While there are welcome lists of bittering and flavoring agents, there's no attempt to give them Linnaean names or even thumbnail descriptions. When plants' common names vary from place to place and related plants often parade under the same name, specifying genus and species is especially important, a convention one finds in the most useful gardening books and horticultural tomes. The lists entirely omit traditional bitters coloring agents such as sandalwood, Brazil wood, and cochineal.

Don't get me wrong; I'm glad to own a copy. If you're into cocktails, you should get one, too, if only to understand this core ingredient better. Even if you have no intention to macerate, infuse, percolate, and use homemade bitters, there's a wealth of recipes for cocktails using commercial examples. It's just that I would prefer to have seen a stronger editorial hand here, a more rigorous historical and scientific review before Bitters had gone to print. If I sound disappointed, it's because the book is merely good; it could have been great.
Fast Lovebird
Loosely speaking, I found this book divided into four sections. The first - and for me, possibly the least interesting - summarizes a bit of history of these botanical concoctions. They go back centuries, to eras when all medicine was herbal medicine, and medical effect was largely imagined or wishful thinking. That lead to wild (and sometimes hazardous) combinations of ingredients. Things like Coca Cola blurred the line between drug and foodstuff. Then, in the early twentieth century, a few things happened to change the market of herbal elixirs. Drug safety laws cut back the more extravagant claims of curing everything from acne to yaws, drug enforcement laws banished cocaine and opiates from the retail shelves, and then The Prohibition all but ended the use of flavorings in alcohol. Only now are bars recovering from the damage done by that unfortunate legislation.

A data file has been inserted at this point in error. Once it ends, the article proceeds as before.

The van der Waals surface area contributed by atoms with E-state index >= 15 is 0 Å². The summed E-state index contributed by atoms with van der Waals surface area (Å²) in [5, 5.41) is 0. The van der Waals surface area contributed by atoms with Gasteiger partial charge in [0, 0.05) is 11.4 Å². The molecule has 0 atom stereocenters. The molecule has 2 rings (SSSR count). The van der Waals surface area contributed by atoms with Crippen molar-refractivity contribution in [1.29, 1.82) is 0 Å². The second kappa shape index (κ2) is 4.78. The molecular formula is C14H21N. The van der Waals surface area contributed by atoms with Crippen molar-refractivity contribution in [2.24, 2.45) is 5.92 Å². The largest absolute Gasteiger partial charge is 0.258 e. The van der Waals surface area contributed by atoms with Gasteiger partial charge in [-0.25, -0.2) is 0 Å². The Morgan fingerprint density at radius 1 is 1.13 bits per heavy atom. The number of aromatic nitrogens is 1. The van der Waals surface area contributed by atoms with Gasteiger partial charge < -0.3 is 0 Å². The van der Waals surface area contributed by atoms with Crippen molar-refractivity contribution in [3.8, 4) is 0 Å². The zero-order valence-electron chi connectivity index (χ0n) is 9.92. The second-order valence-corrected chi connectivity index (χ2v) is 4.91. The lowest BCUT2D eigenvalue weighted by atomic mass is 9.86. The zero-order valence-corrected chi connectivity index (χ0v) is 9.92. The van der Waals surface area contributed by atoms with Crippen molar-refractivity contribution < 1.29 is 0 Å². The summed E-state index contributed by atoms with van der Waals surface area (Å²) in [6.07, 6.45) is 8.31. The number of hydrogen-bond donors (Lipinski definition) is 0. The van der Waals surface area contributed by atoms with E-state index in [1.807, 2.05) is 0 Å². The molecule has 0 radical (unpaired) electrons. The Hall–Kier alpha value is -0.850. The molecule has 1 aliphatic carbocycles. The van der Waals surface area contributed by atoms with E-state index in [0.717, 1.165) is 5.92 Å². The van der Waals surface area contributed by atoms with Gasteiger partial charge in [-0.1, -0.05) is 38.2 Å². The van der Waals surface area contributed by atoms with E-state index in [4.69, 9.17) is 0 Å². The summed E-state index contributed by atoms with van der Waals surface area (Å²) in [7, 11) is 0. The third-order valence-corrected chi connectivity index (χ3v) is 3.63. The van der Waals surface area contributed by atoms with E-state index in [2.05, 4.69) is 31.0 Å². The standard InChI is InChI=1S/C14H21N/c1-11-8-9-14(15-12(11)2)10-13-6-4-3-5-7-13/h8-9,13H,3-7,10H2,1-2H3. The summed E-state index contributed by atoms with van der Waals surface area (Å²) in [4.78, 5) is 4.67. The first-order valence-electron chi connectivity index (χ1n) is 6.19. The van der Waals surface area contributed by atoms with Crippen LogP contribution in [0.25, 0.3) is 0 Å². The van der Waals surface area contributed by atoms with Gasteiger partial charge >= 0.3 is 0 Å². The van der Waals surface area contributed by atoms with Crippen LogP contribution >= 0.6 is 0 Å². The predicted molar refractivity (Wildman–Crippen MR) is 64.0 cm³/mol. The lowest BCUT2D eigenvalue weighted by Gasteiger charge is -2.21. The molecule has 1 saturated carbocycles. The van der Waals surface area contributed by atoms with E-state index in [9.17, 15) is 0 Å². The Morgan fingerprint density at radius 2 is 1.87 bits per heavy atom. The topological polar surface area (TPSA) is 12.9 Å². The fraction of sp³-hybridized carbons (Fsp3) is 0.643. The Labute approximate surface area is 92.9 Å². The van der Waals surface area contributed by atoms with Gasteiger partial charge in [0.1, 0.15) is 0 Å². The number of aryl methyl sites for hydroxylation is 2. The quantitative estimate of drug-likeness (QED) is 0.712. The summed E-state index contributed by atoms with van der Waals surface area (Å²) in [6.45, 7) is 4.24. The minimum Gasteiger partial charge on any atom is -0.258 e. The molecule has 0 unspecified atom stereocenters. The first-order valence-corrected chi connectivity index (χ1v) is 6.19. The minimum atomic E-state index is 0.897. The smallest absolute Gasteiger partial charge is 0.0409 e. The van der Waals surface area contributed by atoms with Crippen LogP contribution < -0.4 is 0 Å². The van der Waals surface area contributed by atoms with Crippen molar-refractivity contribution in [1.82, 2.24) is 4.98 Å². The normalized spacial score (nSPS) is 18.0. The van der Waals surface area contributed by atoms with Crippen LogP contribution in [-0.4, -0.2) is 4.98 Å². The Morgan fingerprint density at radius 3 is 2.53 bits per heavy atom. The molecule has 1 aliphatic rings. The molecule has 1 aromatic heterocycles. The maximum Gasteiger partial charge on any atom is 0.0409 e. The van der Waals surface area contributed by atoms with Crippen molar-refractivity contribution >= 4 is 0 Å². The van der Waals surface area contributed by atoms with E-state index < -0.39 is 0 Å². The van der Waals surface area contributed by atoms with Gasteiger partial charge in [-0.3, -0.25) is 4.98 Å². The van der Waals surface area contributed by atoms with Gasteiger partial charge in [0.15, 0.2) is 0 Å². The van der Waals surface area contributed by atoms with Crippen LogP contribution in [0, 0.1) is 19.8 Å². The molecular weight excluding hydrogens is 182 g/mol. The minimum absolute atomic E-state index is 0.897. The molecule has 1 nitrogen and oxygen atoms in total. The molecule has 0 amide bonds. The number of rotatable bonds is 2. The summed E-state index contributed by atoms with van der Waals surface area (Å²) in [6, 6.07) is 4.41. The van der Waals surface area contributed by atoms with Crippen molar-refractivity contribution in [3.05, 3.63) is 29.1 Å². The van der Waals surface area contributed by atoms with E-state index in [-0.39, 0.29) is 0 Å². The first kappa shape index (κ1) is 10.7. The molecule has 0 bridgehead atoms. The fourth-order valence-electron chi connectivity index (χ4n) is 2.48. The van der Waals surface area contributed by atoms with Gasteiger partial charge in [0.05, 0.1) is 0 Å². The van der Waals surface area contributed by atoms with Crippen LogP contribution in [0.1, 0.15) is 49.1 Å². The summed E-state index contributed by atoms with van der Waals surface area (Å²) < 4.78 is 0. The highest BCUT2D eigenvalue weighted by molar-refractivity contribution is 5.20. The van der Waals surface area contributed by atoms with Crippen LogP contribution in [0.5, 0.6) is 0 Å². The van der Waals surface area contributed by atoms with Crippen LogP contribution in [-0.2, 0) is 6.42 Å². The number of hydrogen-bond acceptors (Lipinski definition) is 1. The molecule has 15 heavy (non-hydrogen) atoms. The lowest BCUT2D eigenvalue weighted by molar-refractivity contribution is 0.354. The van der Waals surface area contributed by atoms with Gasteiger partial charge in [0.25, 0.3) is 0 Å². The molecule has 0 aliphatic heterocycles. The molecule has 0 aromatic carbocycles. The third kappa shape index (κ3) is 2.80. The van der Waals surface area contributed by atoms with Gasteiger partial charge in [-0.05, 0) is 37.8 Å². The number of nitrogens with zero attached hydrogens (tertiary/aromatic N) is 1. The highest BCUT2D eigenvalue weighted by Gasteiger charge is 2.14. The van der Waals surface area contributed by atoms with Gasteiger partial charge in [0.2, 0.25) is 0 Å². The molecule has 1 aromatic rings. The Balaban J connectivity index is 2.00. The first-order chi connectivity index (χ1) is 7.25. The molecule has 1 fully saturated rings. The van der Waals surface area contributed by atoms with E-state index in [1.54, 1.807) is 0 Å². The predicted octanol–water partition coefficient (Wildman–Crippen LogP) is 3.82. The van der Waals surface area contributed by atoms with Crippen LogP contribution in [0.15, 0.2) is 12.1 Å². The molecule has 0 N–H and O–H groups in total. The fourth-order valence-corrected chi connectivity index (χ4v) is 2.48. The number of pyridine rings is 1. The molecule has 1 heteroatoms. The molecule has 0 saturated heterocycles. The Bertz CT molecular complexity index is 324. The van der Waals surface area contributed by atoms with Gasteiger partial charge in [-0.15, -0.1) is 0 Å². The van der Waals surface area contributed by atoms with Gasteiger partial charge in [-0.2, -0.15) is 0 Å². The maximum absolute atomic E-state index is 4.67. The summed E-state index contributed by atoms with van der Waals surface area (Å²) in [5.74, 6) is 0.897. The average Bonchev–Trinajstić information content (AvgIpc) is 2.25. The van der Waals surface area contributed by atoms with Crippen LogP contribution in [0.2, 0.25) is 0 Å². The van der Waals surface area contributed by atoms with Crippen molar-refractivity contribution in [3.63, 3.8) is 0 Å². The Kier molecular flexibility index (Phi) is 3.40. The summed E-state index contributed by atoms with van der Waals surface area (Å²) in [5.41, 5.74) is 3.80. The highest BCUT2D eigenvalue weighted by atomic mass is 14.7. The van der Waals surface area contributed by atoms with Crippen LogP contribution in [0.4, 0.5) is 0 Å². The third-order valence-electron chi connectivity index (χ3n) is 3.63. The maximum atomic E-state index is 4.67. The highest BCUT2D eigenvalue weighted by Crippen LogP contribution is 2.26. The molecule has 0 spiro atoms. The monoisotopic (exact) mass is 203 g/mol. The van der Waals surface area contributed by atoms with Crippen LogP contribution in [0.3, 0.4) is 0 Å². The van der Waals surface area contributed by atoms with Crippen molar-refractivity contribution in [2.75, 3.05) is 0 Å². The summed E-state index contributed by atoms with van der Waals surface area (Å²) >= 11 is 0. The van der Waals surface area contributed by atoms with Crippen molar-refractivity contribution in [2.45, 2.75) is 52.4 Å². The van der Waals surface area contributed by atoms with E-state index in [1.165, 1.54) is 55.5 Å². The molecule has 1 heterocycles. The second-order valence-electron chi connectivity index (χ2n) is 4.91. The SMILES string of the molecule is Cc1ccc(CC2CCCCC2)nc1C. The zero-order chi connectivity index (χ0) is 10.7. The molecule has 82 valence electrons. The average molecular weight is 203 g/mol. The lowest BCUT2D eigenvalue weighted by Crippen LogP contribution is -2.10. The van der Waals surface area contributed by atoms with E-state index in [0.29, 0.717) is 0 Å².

Against that backdrop, the second section really offers what I came for. It provides recipes for a range of bitters, and demonstrates common proportions of the least familiar ingredients. Given these as bases, and given the strongly stereotyped procedure for preparing the bitters, I'm eager to try a few, then go off on my own. (Maybe I'll try the cranberry bitters, alluded to but without recipe or suppliers.) The third section provides not just cocktail recipes from different eras of the American cocktail history, but a glimpse into the world of cocktail culture and community. Wow - some people take their tipple incredibly seriously. I can't complain too much, though, because these bold and dedicated explorers have made it possible for dabblers like me to get started. The book's fourth section interested me only a little, as the non-beverage culinary uses of bitters.